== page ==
Amber Rudd and Boris Johnson.
Ed Davey, The Independent
A cunning rat leaves a sinking ship. Yet it’s a striking feature of today’s Conservative Party that so many are scrabbling to stay aboard their listing vessel instead. Amber Rudd and the ever versatile Matt Hancock have even converted to the cause of a crash-out Brexit, despite previously warning it would be the economic equivalent of scuttling your own fleet at Scarpa Flow.
In a miraculous combination of rodent dexterity and selective amnesia, Michael Gove has discovered Boris Johnson has the character to take the ship’s helm after all. And tens of thousands of Ukip immigrants have hopped aboard to gnaw at the hull, to force Johnson into ever more undeliverable Brexit promises.
Fair play then to Guto Bebb, the one Conservative to date who has chosen to throw himself overboard, declaring himself unable to take any more. Who can blame the poor fellow?
The question is, how can those other Conservative MPs still in contact with reality remain in a party committed to closing down parliament and ditching the Irish backstop, as Johnson now demands – a course that can only lead to the ship floundering on the rocks?
You know madness has taken hold when it’s down to Liam Fox to be the voice of reason in reminding Johnson of Brexit realities. Previously, Fox’s main purpose was to tell soothing bedtime fairytales to Brexiteers (a deal with the EU will be “one of the easiest in human history” to negotiate, he famously said). Now he has to explain to our next prime minister that a UK-US trade deal might prove a tiny bit tricky. Fox’s entire career has been as spokesperson for some under explained Transatlantist project, to make the UK even more subservient to America. Yet even he now says to Johnson: “Woah, hold on there, as prime minister you will actually be expected to look after the interests of the UK.”
Even Fox now seems to understand the fiendish complexity of Brexit
Here’s just one example. Johnson reportedly plans to declare his contempt for the EU by making his first foreign foray to Washington to secure a UK-US trade deal. That would almost certainly make the Irish backstop unworkable, because chlorinated chicken and all could not only flood the UK but the entire EU without a hard border. But has Johnson even considered whether such a trade deal, following a no-deal Brexit and its likely hard border, could get through congress where Irish interests carry weight? I merely ask the question.
An alternative Johnson ruse – I struggle to call it a “plan” – is to extend the transition period until technology renders the backstop unnecessary. But this is pure Boris in Wonderland, because technology is not a solution. You don’t need to be a John Maynard Keynes to understand that if Britain leaves the European market, a border will have to be put in place – and that would break UK obligations in a treaty lodged at the United Nations. A treaty struck after the loss of 3,600 British lives to guns and bombs in our own country.
Mutiny is now our only salvation. Midshipmen and midshipwomen in the Tory crew now must do their patriotic duty: given their party is finished as a home for rational debate, yet remains in power, they must join with the rest of us to try to grab the wheel.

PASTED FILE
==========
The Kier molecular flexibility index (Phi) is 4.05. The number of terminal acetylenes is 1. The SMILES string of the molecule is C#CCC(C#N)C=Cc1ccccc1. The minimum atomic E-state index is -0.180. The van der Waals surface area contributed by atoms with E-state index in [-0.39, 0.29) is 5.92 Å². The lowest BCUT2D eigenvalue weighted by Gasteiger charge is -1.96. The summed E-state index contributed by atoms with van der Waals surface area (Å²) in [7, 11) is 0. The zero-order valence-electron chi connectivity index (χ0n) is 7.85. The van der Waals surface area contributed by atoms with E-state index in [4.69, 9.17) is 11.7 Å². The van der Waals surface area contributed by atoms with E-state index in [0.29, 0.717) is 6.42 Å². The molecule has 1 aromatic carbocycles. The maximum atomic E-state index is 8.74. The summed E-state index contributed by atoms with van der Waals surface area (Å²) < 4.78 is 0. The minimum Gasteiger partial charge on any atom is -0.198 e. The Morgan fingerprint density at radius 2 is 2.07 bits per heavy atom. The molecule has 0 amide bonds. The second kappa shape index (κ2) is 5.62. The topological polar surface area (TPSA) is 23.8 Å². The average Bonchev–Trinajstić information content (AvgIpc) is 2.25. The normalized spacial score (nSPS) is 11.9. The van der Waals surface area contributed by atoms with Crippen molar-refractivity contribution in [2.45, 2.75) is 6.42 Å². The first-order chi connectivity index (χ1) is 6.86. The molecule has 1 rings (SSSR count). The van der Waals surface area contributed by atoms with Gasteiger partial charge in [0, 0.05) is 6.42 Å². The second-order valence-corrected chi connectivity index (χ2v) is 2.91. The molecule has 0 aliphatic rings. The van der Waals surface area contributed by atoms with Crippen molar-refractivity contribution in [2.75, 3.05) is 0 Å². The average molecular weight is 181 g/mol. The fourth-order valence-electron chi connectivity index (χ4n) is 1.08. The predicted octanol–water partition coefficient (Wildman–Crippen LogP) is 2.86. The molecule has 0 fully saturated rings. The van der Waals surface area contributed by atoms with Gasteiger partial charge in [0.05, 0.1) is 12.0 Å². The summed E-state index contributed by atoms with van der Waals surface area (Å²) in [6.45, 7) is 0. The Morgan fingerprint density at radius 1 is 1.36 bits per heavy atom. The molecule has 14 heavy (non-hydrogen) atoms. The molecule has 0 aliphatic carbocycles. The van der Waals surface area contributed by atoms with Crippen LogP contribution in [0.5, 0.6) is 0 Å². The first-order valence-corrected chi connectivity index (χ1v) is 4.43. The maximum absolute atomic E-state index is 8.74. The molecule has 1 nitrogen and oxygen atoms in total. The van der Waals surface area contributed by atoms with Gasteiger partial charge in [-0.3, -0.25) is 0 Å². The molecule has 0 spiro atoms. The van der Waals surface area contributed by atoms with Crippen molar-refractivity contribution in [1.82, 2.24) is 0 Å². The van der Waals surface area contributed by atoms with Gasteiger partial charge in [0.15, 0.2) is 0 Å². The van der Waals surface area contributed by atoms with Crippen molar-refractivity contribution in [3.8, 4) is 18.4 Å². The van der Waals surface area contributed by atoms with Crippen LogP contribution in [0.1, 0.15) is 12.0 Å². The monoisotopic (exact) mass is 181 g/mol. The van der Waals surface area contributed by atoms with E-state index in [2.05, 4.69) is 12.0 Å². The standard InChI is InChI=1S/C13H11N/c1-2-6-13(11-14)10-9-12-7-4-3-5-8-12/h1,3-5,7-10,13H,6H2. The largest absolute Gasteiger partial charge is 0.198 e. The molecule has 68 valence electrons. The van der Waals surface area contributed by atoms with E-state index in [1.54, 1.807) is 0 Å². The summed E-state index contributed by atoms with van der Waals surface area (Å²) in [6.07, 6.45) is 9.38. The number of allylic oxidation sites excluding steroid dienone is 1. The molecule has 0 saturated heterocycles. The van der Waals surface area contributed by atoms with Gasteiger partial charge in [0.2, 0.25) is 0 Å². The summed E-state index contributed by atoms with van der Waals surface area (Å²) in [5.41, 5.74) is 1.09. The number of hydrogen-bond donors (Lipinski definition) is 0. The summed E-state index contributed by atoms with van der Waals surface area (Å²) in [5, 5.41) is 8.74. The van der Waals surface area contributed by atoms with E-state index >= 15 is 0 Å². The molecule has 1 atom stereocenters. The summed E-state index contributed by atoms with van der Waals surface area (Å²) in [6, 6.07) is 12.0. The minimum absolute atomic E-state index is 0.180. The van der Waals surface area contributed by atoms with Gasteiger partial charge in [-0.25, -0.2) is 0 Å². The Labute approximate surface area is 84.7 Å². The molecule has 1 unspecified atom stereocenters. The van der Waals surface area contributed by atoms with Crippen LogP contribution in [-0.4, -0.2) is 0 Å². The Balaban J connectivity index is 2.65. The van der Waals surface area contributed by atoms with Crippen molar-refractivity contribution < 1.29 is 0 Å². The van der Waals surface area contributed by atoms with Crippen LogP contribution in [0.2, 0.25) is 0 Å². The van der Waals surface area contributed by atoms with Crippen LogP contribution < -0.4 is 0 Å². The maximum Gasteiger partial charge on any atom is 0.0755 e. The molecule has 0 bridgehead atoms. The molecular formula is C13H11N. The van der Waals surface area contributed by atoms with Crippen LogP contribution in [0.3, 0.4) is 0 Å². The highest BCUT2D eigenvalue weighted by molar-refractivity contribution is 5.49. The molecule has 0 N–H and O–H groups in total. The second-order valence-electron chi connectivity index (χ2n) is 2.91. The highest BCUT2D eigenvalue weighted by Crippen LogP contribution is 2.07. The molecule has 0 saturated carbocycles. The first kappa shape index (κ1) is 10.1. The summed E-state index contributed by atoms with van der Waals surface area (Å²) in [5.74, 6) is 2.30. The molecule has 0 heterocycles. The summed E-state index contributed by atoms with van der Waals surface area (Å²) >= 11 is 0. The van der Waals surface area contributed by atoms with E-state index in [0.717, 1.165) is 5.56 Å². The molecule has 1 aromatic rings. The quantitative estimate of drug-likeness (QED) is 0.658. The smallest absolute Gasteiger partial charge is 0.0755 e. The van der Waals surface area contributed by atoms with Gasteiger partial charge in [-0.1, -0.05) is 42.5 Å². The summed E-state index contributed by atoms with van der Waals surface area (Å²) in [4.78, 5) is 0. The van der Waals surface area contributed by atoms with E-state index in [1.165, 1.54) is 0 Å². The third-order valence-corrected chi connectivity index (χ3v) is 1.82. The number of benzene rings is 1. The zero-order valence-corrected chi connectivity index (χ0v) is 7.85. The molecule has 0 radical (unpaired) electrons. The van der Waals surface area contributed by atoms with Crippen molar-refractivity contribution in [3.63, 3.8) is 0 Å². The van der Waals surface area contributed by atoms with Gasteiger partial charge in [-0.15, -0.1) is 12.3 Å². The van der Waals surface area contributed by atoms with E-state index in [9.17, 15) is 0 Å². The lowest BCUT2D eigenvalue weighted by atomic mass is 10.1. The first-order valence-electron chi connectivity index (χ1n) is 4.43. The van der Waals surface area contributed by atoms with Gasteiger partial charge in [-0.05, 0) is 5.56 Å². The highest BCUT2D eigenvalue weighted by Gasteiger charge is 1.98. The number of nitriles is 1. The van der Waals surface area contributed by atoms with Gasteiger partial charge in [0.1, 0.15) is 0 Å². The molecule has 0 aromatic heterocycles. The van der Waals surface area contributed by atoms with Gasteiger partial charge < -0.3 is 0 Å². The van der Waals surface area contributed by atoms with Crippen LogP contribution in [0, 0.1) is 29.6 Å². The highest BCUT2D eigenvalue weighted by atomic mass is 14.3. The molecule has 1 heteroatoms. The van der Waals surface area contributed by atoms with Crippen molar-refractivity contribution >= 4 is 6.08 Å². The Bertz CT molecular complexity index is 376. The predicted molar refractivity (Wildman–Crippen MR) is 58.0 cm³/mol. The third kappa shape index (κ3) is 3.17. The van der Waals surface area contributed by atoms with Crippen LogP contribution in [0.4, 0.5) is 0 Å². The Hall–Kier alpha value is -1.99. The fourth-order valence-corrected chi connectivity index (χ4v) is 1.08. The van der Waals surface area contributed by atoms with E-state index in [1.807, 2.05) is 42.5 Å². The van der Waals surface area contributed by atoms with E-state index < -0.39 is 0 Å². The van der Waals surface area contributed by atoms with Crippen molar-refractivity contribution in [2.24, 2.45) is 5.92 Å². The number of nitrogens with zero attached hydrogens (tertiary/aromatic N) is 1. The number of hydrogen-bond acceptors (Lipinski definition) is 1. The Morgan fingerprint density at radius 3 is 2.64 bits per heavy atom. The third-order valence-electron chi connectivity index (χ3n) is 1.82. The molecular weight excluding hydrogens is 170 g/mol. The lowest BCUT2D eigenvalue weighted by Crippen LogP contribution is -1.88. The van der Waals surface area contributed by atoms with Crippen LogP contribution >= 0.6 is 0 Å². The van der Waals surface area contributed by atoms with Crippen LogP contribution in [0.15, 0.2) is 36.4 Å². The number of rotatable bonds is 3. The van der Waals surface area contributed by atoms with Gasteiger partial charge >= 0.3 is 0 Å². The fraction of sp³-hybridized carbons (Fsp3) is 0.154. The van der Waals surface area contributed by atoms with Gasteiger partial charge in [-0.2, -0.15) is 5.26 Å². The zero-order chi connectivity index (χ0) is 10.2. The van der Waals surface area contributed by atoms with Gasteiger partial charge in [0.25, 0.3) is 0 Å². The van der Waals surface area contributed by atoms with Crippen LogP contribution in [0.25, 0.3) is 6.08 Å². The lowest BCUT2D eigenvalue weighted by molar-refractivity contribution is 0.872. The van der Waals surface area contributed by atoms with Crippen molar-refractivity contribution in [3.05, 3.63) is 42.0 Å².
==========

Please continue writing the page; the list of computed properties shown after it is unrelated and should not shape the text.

As we peer into the mist and choppy waters ahead, two things seem clear. First, the poster boy of the Brexit movement will soon be in charge: there can be no accusations of betrayal now. Second, even with Johnson as prime minister, there is really only one way out – a Final Say referendum.
Liberal Democrats were denounced as cranks when we first argued this. But even Johnson will find as HMS Brexit threatens to wreck us all, a second referendum is the only life raft left.
The result of the Peterborough by-election has come as a surprise to some, and a relief to others. The by-election was called after the local Peterborough residents utilised new rules to recall their sitting MP, Labour’s Fiona Onasanya, after her conviction for perverting the course of justice. For the newly formed Brexit Party, this was a golden opportunity to gain a seat within parliament, allowing them to claim they were a national party in the UK, not simply a protest vote in European elections.
The Brexit Party was bound to do well in the European elections last week, and it was always likely to overtake the Conservatives in opinion polls for a general election. The government’s failure to take us out of the EU guarantees a strong protest vote from Leavers for as long as Brexit is undelivered.
I have always been sceptical about Jeremy Corbyn, but I have to give him some credit for his handling of the Brexit crisis. Which is to say he persistently made it worse while pretending to make it better. It’s masterful, in its way.
Ask a Tory backbencher or minister when Theresa May should stand down, and the answer depends heavily on who they want to succeed her. Hardline Eurosceptics can’t wait to force May out of Downing Street. They have every incentive to inflict a fourth Commons defeat on her Brexit deal next month; they hope to install one of their tribe in her place to complete the Brexit process.
Theresa May never seemed to appreciate the importance of tempo in politics. She was not good at surprising, disrupting and confusing her opponents. Boris Johnson has learned from her mistakes.
What happens to a democracy when people stop talking to one another about what matters to them and the country? When people are afraid to speak their minds because they fear the personal blowback likely to come their way? Or worse,
The other day I saw a report of an airstrike hitting a medical facility in Idlib, killing a paramedic and an ambulance driver. Not a legitimate military target, but a medical facility. Then, shortly after, an airstrike hit again.